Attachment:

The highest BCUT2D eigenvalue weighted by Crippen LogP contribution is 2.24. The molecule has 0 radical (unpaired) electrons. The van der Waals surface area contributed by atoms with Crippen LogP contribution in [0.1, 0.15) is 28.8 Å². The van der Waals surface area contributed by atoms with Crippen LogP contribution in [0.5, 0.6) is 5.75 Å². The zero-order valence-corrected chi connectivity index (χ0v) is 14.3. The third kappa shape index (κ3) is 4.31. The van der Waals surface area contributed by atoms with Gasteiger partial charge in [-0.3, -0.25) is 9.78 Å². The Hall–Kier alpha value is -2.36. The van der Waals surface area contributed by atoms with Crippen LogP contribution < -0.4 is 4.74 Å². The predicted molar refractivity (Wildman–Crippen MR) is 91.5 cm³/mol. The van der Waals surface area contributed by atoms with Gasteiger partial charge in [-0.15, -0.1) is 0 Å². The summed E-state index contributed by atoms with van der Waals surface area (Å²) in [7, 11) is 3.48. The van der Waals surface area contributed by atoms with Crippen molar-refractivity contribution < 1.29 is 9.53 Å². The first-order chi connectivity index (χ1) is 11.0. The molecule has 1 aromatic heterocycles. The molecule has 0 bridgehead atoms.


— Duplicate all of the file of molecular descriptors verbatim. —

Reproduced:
The highest BCUT2D eigenvalue weighted by Crippen LogP contribution is 2.24. The molecule has 0 radical (unpaired) electrons. The van der Waals surface area contributed by atoms with Crippen LogP contribution in [0.1, 0.15) is 28.8 Å². The van der Waals surface area contributed by atoms with Crippen LogP contribution in [0.5, 0.6) is 5.75 Å². The zero-order valence-corrected chi connectivity index (χ0v) is 14.3. The third kappa shape index (κ3) is 4.31. The van der Waals surface area contributed by atoms with Gasteiger partial charge in [-0.3, -0.25) is 9.78 Å². The Hall–Kier alpha value is -2.36. The van der Waals surface area contributed by atoms with Crippen LogP contribution < -0.4 is 4.74 Å². The predicted molar refractivity (Wildman–Crippen MR) is 91.5 cm³/mol. The van der Waals surface area contributed by atoms with Gasteiger partial charge in [-0.15, -0.1) is 0 Å². The summed E-state index contributed by atoms with van der Waals surface area (Å²) in [7, 11) is 3.48. The van der Waals surface area contributed by atoms with Crippen molar-refractivity contribution < 1.29 is 9.53 Å². The first-order chi connectivity index (χ1) is 11.0. The molecule has 1 aromatic heterocycles. The molecule has 0 bridgehead atoms.